Josh at work in Semiovox office
    Josh at work in Semiovox office

  • With Ron Rentel, in 2014 Josh co-founded the branding agency Semiovox LLC, which employs the tools of semiotic cultural analysis and immersive consumer research to help companies optimize brand communication, develop breakthrough pack designs, innovate, and increase relevancy. Semiovox currently works with PepsiCo, Toyota, MillerCoors, Unilever, Kraft, and other world-class companies. Prior to starting Semiovox, Josh spent 15 years consulting to UK semiotics agencies as a US culture expert; and he was profiled in the New York Times: “For the last two decades, Joshua Glenn has been thinking deeply about things… He analyzes texts and images from the pop culture universe (everything from packaging and advertising to women’s magazines and contemporary films) and prepares reports for marketing companies on how a product or idea means. Not what but how.”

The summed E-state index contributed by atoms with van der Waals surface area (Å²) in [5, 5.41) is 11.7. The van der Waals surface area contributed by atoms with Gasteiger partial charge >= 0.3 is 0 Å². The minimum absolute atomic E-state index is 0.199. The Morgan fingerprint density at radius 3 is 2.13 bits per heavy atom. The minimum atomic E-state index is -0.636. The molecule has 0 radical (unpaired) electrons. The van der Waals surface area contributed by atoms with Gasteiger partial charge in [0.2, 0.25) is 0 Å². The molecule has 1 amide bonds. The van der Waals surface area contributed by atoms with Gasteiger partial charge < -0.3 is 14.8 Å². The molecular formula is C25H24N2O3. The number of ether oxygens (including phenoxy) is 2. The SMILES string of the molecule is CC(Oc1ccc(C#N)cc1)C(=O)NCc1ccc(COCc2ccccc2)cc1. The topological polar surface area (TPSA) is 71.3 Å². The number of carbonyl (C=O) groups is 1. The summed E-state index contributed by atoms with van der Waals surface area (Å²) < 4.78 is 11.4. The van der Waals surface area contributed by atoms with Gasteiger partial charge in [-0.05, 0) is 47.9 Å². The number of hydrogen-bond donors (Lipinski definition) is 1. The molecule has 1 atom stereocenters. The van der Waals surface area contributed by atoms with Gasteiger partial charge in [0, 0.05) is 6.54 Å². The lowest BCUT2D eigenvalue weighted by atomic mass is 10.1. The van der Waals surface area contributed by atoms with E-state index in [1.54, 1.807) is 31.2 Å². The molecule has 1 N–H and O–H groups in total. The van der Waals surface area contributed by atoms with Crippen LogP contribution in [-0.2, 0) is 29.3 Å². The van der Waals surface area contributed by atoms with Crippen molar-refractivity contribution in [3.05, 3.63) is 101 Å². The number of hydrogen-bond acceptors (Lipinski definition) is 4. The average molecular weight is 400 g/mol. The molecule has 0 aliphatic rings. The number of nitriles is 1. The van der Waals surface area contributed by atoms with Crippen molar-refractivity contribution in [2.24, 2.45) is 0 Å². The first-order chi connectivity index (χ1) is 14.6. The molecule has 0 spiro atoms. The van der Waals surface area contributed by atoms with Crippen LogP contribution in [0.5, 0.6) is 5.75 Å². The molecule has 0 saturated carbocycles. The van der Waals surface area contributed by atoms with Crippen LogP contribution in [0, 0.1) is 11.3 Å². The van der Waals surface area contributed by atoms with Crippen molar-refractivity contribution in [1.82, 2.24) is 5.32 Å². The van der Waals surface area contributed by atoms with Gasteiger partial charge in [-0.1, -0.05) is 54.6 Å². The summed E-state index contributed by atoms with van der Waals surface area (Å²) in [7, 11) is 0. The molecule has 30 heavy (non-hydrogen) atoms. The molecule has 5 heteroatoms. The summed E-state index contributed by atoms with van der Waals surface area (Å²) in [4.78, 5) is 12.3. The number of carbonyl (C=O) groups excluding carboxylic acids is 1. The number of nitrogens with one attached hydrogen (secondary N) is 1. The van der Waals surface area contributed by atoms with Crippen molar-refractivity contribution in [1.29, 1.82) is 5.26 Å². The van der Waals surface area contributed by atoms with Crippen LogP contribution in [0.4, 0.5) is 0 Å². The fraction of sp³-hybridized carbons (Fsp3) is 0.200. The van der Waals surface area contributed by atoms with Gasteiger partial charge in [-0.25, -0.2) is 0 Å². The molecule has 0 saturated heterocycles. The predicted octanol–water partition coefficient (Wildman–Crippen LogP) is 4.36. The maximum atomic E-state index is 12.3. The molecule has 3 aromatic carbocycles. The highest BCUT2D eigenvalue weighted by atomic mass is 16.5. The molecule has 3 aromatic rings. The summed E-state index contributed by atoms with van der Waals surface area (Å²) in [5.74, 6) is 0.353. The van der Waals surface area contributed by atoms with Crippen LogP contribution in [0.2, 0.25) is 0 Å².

• unbored books

  • With coauthor Elizabeth Foy Larsen and designer Tony Leone, in 2012 Josh produced the acclaimed, bestselling family activities guide UNBORED: The Essential Field Guide to Serious Fun (Bloomsbury). “If you can’t find an exciting activity to do in this book, there might be something wrong with you.” — Sports Illustrated Kids. In 2014, the same team produced UNBORED Games (Bloomsbury). In Fall 2015, Bloomsbury will publish a third UNBORED book, UNBORED Adventure; and this coming spring, the “brainy educational toy” company MindWare will release not one but two UNBORED activity kits!
  • hilobooks